With such a vast amount of workload and information to handle, organizations must figure out how to optimize the execution process, process all the data, and provide feedback in not only a fast, but also an accurate fashion.
AI/ML is one of the promising solutions. New algorithms are developed to help users generate better test cases. Predictive modeling is leveraged to help decide where, what, and when to test. Smart analytics and visualization will help teams understand the big picture of their test scenarios and make decisions faster, better.
However, the maturity of these technologies is still under development. Budget allocations for AI projects seem to have dropped, compared to 2018 (Capgemini World Quality Report 2019-20). Feedback on AI project commitment also decreased in a lot of scenarios. The assumptions are that organizations are still not confident enough to invest in AI. Furthermore, the maintenance cost may be higher than what organizations desire.
In contrast, adoption levels for ML projects seem promising in 2019, and are used to predict defects and prioritizing which test cases to use. Huge collections of data need to be gathered, the ML mechanisms need to prove that they work — but the anticipation for this technology is, no doubt, growing.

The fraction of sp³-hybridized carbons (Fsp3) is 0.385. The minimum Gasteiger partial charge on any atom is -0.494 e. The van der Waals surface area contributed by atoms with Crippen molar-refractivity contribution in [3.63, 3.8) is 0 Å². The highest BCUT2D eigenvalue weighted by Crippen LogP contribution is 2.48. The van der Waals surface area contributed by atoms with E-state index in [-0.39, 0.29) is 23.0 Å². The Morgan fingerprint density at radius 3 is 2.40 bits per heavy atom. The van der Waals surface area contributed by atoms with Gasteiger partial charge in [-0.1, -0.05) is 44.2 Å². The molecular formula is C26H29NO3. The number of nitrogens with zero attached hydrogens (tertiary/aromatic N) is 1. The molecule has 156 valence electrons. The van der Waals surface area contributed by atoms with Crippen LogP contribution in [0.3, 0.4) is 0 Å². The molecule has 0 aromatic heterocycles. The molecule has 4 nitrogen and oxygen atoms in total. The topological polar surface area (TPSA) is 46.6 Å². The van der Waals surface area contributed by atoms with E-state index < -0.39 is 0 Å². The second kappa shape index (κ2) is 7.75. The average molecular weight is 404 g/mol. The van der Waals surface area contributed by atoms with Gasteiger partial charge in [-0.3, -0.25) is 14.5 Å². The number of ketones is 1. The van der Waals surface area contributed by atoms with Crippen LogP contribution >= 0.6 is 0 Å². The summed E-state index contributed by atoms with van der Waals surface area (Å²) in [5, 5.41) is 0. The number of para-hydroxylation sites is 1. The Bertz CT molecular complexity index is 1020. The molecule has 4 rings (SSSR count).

We’ve been surrounded by a world of AI/ML. These two notions are widely applied to a majority of aspects — including software testing.
Although these concepts are no longer new, the increasing abundance of available data and technological advancements opens up more opportunities for AI and ML in testing.
The next item in this software testing trends list is about applying intelligent automation frameworks, tools, and techniques.
In early 2019, it was speculated that more organizations would continue to apply automation to software testing projects.
This is mainly due to the shift toward Agile and DevOps. The increasingly high demand for Quality at Speed requires teams to automate the mundane activities, so that they can focus on strategic planning and evaluating decisions.
Automation — if applied properly — will allow software development teams to increase test coverage, improve test efficiency, receive faster feedback, reuse test cases, detect bugs early, and more. As a result, teams can ensure a higher quality of the delivered software.